The Ministry of Agriculture, Forestry and Fisheries’ Department of Technical Extension and Legislation, along with several international NGOs and officials from provincial agriculture departments, are currently rolling out an awareness campaign on the prevention of Avian Influenza in several provinces. 

The latest activities took place in markets and schools in Battambang province on May 22 and 23.

The activities are a part of the Global Health Security Programme, which kicked off in October 2023, and is being jointly implemented by the UN Food and Agriculture Organization (FAO) and USAID, along with the government institutions.

An FAO media representative told The Post that the project will continue until September 2027.

In 2023, the campaign was carried out at 64 schools in eight provinces, reaching 16,000 people. Outside of schools, education activities were held in five provinces, reaching 6,875 people.

This year the programme, now in its second round, will hold 80 school forums in 10 provinces. It is expected to reach 20,000 people, according to the FAO.

“This campaign aims to raise awareness of avian influenza prevention and control. We are educating people through key messages such as reporting sick and dead poultry to local authorities, not touching dead or ill birds, and burying or burning them. In addition, we remind them to exercise caution when cooking chicken,” said the FAO representative.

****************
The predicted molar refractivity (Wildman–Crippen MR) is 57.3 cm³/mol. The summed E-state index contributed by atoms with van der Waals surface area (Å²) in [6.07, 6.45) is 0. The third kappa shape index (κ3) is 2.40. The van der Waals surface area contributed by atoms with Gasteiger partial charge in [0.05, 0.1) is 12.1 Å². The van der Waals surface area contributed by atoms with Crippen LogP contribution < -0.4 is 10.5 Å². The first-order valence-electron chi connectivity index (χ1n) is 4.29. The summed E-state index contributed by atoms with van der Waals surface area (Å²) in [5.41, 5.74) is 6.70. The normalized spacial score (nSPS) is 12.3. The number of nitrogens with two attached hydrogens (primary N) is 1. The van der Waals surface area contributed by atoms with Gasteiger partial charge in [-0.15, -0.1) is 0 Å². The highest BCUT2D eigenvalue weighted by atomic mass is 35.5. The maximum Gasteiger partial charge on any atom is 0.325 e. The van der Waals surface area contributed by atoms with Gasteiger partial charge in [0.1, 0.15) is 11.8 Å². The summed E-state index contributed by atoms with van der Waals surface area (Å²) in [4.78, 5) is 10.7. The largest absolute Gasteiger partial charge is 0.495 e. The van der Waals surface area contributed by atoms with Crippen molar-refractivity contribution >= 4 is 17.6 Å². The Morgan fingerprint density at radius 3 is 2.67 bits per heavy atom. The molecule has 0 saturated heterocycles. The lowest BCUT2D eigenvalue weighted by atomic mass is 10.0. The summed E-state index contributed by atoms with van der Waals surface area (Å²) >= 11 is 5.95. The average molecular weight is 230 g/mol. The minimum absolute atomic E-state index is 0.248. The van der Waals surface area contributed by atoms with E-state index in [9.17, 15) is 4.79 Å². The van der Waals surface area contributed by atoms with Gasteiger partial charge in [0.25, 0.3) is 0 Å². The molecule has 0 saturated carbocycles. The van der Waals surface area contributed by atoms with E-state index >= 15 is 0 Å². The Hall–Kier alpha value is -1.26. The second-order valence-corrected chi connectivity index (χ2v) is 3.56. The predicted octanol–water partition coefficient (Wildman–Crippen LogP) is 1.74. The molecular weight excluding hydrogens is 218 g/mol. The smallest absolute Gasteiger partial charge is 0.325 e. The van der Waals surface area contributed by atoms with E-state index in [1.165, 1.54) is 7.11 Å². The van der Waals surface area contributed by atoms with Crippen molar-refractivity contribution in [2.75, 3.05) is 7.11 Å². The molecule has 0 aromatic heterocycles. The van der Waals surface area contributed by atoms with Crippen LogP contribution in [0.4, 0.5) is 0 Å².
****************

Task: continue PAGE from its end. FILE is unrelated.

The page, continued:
The project equips primary school students with knowledge of how to control and prevent avian influenza, with each school becoming an opportunity for the attendees to teach their peers.

Cambodia recently experienced several cases of bird flu or H5N1, although they were restricted before they could become a major outbreak. The Ministry of Health has also issued regular reminders about prevention measures.

Nuth Sambath, president of the Institute of Medicine, Biology and Agriculture at the Royal Academy of Cambodia, explained that bird flu can be transmitted to people and can be life-threatening for individuals, as well as placing major strain on the public health sector.

“Education campaigns on the prevention of avian influenza are important to protect the health of individual community members, as well as public health. If the public does not understand how to prevent cases from spreading, this could pose a serious danger,” he said.